Autism & Perfection

This is something that hadn’t really crossed my mind before, but the more I look into this subject, the more it makes total sense and I can actually relate to it a lot, even if I haven’t got my official diagnosis yet. It’s something that I have lived with from childhood – I was always the good kid and very much a people pleaser.

Unfortunately, Perfectionism has the reputation of being a good trait, but, of course, no one is perfect, so when the inevitable happens, it can have disastrous consequences and can seriously impact mental health. People on the spectrum tend to have a clear picture of ‘perfection’ and this is where masking can play a huge part in the role of being perfect, especially in women. It can be extremely damaging and is highly linked to Anxiety and Depression.

Essentially, the need for perfection is driven by fear. Fear of making mistakes, of not pleasing someone and the fear of disapproval – and that’s an awful way to live – constantly in fear of something going wrong that will take that stance on something not going your way and your vision of perfect. I’ve lived this life – I even had CBT (Cognitive Behavioural Therapy) to try and combat it – many times. It’s a daily battle of planning every single detail – conversations, travelling to and from places, people pleasing and so much more – let me tell you, the anxiety is REAL and can be debilitating.

There are several factors that can cause perfectionism [for autistic people]. Here are just a few of them:

  • Black and White/All or Nothing Thinking: Many perfectionists with ASD tend to feel that their work can either be perfect or dreadful, with nothing in between. So, there is only 2 options when doing a task – succeed or fail.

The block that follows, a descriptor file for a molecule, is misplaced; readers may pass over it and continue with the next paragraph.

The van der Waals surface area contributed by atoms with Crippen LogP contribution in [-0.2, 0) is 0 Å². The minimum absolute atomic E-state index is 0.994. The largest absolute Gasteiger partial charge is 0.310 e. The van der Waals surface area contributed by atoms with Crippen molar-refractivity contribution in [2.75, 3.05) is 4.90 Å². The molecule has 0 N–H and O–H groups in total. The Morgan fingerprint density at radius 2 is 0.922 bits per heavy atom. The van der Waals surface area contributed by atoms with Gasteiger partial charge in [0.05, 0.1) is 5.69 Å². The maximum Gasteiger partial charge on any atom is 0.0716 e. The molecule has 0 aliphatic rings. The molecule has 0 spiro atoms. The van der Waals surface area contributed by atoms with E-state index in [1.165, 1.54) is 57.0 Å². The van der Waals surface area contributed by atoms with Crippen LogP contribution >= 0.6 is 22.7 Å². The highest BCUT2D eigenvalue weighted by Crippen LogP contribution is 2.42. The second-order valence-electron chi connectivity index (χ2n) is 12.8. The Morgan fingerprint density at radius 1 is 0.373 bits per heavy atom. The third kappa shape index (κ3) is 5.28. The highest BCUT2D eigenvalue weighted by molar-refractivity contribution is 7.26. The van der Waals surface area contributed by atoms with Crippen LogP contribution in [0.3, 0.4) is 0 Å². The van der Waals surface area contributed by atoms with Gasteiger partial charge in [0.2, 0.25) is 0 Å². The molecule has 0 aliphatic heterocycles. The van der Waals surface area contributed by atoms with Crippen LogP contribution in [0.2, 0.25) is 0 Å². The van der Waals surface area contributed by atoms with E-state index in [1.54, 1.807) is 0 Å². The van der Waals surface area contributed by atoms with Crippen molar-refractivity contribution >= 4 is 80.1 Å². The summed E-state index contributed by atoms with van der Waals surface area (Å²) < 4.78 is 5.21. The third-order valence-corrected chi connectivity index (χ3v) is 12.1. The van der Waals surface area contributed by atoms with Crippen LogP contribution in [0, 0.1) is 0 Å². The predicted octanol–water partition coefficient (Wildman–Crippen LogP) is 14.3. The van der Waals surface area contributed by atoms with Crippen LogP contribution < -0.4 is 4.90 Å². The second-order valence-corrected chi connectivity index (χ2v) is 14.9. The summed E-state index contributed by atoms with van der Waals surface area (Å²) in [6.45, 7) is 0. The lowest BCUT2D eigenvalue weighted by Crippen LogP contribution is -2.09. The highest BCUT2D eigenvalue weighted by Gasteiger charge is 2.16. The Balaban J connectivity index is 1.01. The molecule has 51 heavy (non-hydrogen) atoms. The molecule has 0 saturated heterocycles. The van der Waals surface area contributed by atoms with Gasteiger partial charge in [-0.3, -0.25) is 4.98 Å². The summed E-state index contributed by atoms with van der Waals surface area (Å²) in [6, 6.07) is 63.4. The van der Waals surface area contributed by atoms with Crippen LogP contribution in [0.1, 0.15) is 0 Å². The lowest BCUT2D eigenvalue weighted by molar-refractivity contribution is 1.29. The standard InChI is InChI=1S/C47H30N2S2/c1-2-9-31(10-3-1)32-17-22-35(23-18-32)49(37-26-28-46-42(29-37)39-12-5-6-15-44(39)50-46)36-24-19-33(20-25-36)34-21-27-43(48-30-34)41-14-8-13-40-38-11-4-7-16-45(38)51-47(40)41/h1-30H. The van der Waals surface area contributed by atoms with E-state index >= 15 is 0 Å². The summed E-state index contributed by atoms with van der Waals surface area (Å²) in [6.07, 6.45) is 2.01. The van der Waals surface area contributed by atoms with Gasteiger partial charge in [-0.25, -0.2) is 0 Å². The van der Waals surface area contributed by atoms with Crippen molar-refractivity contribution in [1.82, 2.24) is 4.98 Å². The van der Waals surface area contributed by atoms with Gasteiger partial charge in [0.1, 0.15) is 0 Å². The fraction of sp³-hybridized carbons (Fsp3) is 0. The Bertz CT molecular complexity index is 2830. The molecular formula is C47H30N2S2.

• Attention to Detail: When you are extremely detail-oriented, you’re naturally going to be more likely to notice even the tiniest flaws, even when no one else does.

 

  • Social Issues: Many perfectionists feel that people will only love them or view them as having worth if they do everything right. That may also be the case for people with autism. Additionally, and more specifically to autism, a person who struggles with social cues may not know what their peers are thinking or feeling when he makes a mistake; naturally, that can provoke anxiety.

 

  • Perseveration: People with autism often get “stuck” on certain thoughts. As a result, they may be unable to stop thinking about whatever mistake they may have made, which fuels anxiety about making future mistakes.

 

So, to the perfectionists out there, remember:

  • It’s OK To Make Mistakes
  • You can ask for help - You can handle making mistakes – they can always be corrected or worked on.
  • Mistakes do not mean you are less worthy
  • Most mistakes are actually small problems
  • You can learn from your mistakes.
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